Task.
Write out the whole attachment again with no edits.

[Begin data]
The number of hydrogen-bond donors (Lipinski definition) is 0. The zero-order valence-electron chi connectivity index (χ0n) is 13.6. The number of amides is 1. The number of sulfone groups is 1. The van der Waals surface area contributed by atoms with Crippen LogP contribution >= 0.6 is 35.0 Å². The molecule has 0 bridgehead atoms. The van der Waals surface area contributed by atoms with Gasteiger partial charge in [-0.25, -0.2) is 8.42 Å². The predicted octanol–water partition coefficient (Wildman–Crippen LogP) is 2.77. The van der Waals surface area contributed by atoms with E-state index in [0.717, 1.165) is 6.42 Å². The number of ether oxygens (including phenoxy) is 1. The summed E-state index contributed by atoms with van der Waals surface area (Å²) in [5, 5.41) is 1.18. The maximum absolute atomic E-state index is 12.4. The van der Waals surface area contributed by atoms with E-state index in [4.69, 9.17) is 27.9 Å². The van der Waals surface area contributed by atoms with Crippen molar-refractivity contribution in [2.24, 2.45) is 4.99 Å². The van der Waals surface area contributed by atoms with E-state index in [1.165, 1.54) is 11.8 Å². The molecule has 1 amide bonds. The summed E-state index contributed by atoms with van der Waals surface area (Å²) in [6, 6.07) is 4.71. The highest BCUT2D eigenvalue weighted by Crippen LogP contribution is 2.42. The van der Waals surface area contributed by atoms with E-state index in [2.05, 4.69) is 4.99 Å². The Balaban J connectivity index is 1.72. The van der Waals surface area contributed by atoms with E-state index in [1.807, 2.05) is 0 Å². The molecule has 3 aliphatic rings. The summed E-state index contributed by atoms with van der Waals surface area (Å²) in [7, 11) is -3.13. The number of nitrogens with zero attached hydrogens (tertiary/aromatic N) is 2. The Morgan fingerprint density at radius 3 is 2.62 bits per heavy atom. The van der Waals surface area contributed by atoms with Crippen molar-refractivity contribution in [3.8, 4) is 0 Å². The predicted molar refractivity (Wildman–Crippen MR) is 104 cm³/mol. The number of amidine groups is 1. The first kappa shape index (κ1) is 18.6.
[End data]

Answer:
The number of hydrogen-bond donors (Lipinski definition) is 0. The zero-order valence-electron chi connectivity index (χ0n) is 13.6. The number of amides is 1. The number of sulfone groups is 1. The van der Waals surface area contributed by atoms with Crippen LogP contribution >= 0.6 is 35.0 Å². The molecule has 0 bridgehead atoms. The van der Waals surface area contributed by atoms with Gasteiger partial charge in [-0.25, -0.2) is 8.42 Å². The predicted octanol–water partition coefficient (Wildman–Crippen LogP) is 2.77. The van der Waals surface area contributed by atoms with E-state index in [0.717, 1.165) is 6.42 Å². The number of ether oxygens (including phenoxy) is 1. The summed E-state index contributed by atoms with van der Waals surface area (Å²) in [5, 5.41) is 1.18. The maximum absolute atomic E-state index is 12.4. The van der Waals surface area contributed by atoms with E-state index in [4.69, 9.17) is 27.9 Å². The van der Waals surface area contributed by atoms with Crippen molar-refractivity contribution in [2.24, 2.45) is 4.99 Å². The van der Waals surface area contributed by atoms with E-state index in [1.165, 1.54) is 11.8 Å². The molecule has 1 amide bonds. The summed E-state index contributed by atoms with van der Waals surface area (Å²) in [6, 6.07) is 4.71. The highest BCUT2D eigenvalue weighted by Crippen LogP contribution is 2.42. The van der Waals surface area contributed by atoms with E-state index in [2.05, 4.69) is 4.99 Å². The Balaban J connectivity index is 1.72. The van der Waals surface area contributed by atoms with E-state index in [1.807, 2.05) is 0 Å². The molecule has 3 aliphatic rings. The summed E-state index contributed by atoms with van der Waals surface area (Å²) in [7, 11) is -3.13. The number of nitrogens with zero attached hydrogens (tertiary/aromatic N) is 2. The Morgan fingerprint density at radius 3 is 2.62 bits per heavy atom. The van der Waals surface area contributed by atoms with Crippen molar-refractivity contribution in [3.8, 4) is 0 Å². The predicted molar refractivity (Wildman–Crippen MR) is 104 cm³/mol. The number of amidine groups is 1. The first kappa shape index (κ1) is 18.6.